One of the great draws of writing is its sea of possibilities. No limits. There’s always a way to raise the bar and challenge yourself. Personally, I like how the discipline of writing manages to strike a balance between cooperative and competitive with an excellent support system even amongst professional writers.
Of course, the kind of writer I am today, writing mostly articles for the Internet, (for now) is not what I planned. But sometimes you have to step out of your comfort zone. You’ve got to think outside the box. And today, with the economy struggling, we simply can’t expect to keep doing the same thing and getting a different result. For many writers, a partially written “great American novel” sits in a drawer (or in a folder on their hard drive) while much of their time is spent writing articles on the Internet. It is not unusual for writers to write thousands of articles a year collecting not only the articles themselves, but research materials. While every article written can bring a sense of satisfaction, the information written and collected hold even more potential. Raw information can be strung together for eBooks or different articles with a different focus. It can even lend a little authenticity to that novel. But to get the most out of that information, a writer needs to have the access she needs. After a while, keeping author writing on a personal computer isn’t enough. Enter cloud storage.
Cloud storage, while certainly trendy and useful at the moment, is nothing new. The early stages gave many people opportunities to store photos on sites like Snapfish and Flicker. As e-readers and e-books became more popular, and Kindles and Nooks started becoming more of a rule rather than an exception, cloud storage expanded even more since the bulk of the books, newspapers, magazines, and even movies are stored not on the device, but in cloud storage. This is great for writers who like to stay on the go because in assures we are ready to take notes whenever and wherever inspiration and/or opportunity strikes because we can take and receive notes right within the source articles.
Whether a writer is sticking to article writing, is recycling their research into an eBook or restructuring information to submit to more prominent print magazines having access to whatever information they need wherever they need, it can prove very valuable. But notes only go so far. While some writers work from a single laptop, not all do. Some work may be done in the evening on the family desktop. Or a writer might sneak in a little research on their lunch hour of their “day job”. Or they might even find information on a public computer.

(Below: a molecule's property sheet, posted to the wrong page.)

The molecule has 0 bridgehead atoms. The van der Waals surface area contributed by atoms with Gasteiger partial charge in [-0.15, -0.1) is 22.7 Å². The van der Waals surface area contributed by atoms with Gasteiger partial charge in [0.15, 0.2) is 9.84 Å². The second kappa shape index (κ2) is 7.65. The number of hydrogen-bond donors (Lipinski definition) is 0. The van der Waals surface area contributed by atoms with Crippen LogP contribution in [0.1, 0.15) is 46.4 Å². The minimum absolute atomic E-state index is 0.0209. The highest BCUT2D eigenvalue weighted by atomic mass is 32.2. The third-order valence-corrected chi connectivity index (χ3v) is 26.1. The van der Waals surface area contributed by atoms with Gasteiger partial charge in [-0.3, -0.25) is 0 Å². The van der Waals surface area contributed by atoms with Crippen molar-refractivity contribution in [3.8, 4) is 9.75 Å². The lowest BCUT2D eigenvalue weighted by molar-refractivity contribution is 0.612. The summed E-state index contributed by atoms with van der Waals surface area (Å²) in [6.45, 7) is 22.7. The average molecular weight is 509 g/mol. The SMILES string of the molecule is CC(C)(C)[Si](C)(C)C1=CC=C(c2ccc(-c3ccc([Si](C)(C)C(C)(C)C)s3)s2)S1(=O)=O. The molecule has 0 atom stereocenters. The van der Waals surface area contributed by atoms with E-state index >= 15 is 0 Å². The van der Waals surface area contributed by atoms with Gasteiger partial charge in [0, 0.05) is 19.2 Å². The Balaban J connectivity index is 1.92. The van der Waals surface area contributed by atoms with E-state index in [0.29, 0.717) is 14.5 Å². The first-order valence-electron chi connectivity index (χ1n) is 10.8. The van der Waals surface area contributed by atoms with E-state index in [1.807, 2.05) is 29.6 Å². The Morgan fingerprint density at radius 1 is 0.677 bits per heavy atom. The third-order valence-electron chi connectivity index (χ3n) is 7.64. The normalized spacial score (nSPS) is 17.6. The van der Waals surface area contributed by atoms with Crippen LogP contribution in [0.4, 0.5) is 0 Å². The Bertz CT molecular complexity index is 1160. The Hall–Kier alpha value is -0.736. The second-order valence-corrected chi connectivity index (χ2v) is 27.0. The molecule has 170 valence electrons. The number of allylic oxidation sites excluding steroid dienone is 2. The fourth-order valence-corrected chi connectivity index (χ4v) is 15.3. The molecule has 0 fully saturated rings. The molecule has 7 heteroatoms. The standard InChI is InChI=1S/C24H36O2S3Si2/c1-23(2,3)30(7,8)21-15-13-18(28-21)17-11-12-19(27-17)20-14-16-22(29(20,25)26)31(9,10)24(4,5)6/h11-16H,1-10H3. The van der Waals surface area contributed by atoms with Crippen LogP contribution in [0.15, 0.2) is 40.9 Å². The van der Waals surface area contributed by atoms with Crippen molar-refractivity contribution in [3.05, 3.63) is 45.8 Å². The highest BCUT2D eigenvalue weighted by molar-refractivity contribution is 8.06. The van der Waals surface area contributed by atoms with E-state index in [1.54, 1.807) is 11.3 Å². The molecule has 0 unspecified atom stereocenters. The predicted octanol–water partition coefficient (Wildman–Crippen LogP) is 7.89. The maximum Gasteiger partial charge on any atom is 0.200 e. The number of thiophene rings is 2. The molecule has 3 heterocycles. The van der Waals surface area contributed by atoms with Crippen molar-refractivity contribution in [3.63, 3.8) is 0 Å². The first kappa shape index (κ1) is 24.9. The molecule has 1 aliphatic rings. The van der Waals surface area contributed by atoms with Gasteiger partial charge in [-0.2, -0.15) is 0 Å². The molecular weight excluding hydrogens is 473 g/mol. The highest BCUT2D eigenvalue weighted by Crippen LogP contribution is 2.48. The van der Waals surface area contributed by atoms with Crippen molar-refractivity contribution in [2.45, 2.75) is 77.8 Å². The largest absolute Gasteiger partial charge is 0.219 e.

So how does a traveling writer keep everything straight? Flash drives aren’t always practical, and emailing yourself links can get cumbersome. For many, cloud storage servers are the answer. There are companies that allow for various amounts of information to be stored on their servers and accessed through the Internet. Many offer limited storage for free or charge a reasonable monthly fee and can be accessed by either a single person or a group making it that much easier to share files since there is often more than one author writing a piece. Those who want a little more control have the option of purchasing their own server- these start at about $200. Using cloud storage to store drafts and research materials makes it easy to access the information for article writing no matter where you work and gives you a reliable backup in case your own hard drive is damaged.
Storing information in cloud storage may not be the norm for every writer, but it may be something anyone who does article writing on a regular basis may want to consider. After all, with writing the sky’s the limit. Why not reach for the clouds?
Gretchen B is a freelance writer available on WriterAccess, a marketplace where clients and expert writers connect for assignments. WriterAccess is powered by ideaLaunch.